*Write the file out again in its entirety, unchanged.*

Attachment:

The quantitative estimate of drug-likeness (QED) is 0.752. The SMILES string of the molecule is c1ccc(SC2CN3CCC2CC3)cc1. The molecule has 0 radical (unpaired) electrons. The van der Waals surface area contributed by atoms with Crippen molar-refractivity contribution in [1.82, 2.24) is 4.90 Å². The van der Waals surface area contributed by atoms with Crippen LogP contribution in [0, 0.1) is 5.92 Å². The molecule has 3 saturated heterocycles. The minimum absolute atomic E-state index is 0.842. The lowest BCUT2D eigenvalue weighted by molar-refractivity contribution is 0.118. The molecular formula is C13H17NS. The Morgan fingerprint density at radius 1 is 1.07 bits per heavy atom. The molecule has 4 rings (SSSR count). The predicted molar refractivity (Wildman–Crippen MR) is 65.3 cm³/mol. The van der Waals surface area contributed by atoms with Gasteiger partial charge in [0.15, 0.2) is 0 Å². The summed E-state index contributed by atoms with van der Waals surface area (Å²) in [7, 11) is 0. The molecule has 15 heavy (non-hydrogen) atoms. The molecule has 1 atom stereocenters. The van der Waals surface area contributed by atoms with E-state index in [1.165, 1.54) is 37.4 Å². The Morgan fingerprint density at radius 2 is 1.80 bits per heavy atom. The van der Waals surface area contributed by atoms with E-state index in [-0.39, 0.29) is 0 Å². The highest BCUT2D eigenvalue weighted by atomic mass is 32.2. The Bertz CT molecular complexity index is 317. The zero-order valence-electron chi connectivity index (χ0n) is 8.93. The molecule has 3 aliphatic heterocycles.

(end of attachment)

The quantitative estimate of drug-likeness (QED) is 0.752. The SMILES string of the molecule is c1ccc(SC2CN3CCC2CC3)cc1. The molecule has 0 radical (unpaired) electrons. The van der Waals surface area contributed by atoms with Crippen molar-refractivity contribution in [1.82, 2.24) is 4.90 Å². The van der Waals surface area contributed by atoms with Crippen LogP contribution in [0, 0.1) is 5.92 Å². The molecule has 3 saturated heterocycles. The minimum absolute atomic E-state index is 0.842. The lowest BCUT2D eigenvalue weighted by molar-refractivity contribution is 0.118. The molecular formula is C13H17NS. The Morgan fingerprint density at radius 1 is 1.07 bits per heavy atom. The molecule has 4 rings (SSSR count). The predicted molar refractivity (Wildman–Crippen MR) is 65.3 cm³/mol. The van der Waals surface area contributed by atoms with Gasteiger partial charge in [0.15, 0.2) is 0 Å². The summed E-state index contributed by atoms with van der Waals surface area (Å²) in [7, 11) is 0. The molecule has 15 heavy (non-hydrogen) atoms. The molecule has 1 atom stereocenters. The van der Waals surface area contributed by atoms with E-state index in [1.165, 1.54) is 37.4 Å². The Morgan fingerprint density at radius 2 is 1.80 bits per heavy atom. The van der Waals surface area contributed by atoms with E-state index in [-0.39, 0.29) is 0 Å². The highest BCUT2D eigenvalue weighted by atomic mass is 32.2. The Bertz CT molecular complexity index is 317. The zero-order valence-electron chi connectivity index (χ0n) is 8.93. The molecule has 3 aliphatic heterocycles.